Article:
Other problems for the Shollie may include epilepsy, allergies, and eye issues.
The average life expectancy for a Shollie is 13-15 years.
Temperament & Train-ability
Like all hybrid breeds, the temperament of the Shollie can vary, because he can exhibit any combination of characteristics known to his parent breeds. However, the typical Shollie is intelligent, energetic, and extremely hard-working, as he descends from two working breeds.
The Shollie should not live in an apartment because he needs plenty of space, and a yard to run freely in is necessary to burn off his high energy. The yard needs to be securely fenced to prevent the Shollie from running off in pursuit of small animals. An active owner is perfect for the Shollie, who needs playtime, opportunities to run off leash, and long walks or jogs each day. Mental stimulation in the form of training or puzzle toys is also a necessity for this intelligent breed. Without adequate physical and mental stimulation, the Shollie may become bored, destructive, and poorly behaved.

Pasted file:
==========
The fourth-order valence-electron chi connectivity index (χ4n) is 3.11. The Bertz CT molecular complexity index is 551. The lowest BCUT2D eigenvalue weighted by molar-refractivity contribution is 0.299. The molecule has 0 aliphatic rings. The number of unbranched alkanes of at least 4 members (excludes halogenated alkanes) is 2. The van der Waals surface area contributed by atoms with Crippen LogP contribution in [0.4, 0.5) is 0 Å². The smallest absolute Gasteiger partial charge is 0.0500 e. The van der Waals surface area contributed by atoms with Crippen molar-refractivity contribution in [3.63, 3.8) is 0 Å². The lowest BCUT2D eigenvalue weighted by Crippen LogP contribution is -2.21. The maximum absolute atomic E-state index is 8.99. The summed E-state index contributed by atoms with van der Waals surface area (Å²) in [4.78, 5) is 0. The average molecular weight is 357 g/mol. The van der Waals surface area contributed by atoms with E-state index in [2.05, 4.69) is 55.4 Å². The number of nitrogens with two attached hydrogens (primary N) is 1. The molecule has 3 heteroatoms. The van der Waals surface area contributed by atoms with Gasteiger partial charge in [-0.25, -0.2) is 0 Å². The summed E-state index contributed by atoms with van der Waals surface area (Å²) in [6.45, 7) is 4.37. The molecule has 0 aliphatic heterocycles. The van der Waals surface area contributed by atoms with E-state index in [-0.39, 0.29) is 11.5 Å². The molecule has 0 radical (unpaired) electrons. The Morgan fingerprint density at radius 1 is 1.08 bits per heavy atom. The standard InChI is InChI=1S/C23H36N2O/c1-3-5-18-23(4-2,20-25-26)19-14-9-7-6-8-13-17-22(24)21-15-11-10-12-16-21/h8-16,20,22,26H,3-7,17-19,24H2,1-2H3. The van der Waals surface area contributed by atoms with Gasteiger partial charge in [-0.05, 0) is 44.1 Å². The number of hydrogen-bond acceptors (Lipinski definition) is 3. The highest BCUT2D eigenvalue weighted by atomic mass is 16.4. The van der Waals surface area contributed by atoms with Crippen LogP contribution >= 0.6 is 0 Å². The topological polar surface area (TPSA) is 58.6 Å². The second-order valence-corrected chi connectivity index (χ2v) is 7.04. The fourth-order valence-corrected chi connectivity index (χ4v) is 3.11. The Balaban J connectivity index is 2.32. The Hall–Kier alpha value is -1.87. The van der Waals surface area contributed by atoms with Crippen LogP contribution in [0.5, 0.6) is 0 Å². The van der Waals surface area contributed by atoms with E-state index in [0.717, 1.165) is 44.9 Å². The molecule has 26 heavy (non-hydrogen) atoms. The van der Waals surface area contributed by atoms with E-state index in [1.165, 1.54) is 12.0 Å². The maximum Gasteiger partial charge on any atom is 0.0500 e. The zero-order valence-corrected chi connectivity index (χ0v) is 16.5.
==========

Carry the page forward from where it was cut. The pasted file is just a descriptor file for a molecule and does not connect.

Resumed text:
The affectionate, loving Shollie bonds closely with his family and loves being the center of attention. He enjoys being involved in all family activities, and he does not do well if left alone for long periods of time. He gets along well with children, although he may try to herd them and can be a bit rough for very young children. Although the Shollie can be friendly with other dogs, he is likely to pursue smaller pets. He is a good watchdog who will warn his family of approaching danger. He rarely barks unless he feels it is necessary.
Training the Shollie can be relatively easy, although some do have a bit of a stubborn streak. He is likely to be intelligent and enjoy learning new skills, so keep sessions challenging and varied to continue stimulating his mind. Clearly establish yourself as the leader by consistently enforcing your rules and expectations. However, do not use harsh training tactics, because the Shollie’s stubbornness will only increase if he feels he is being treated unfairly. Use positive reinforcement such as favorite treats, extra playtime, and encouraging praise when earned in order to motivate your Shollie.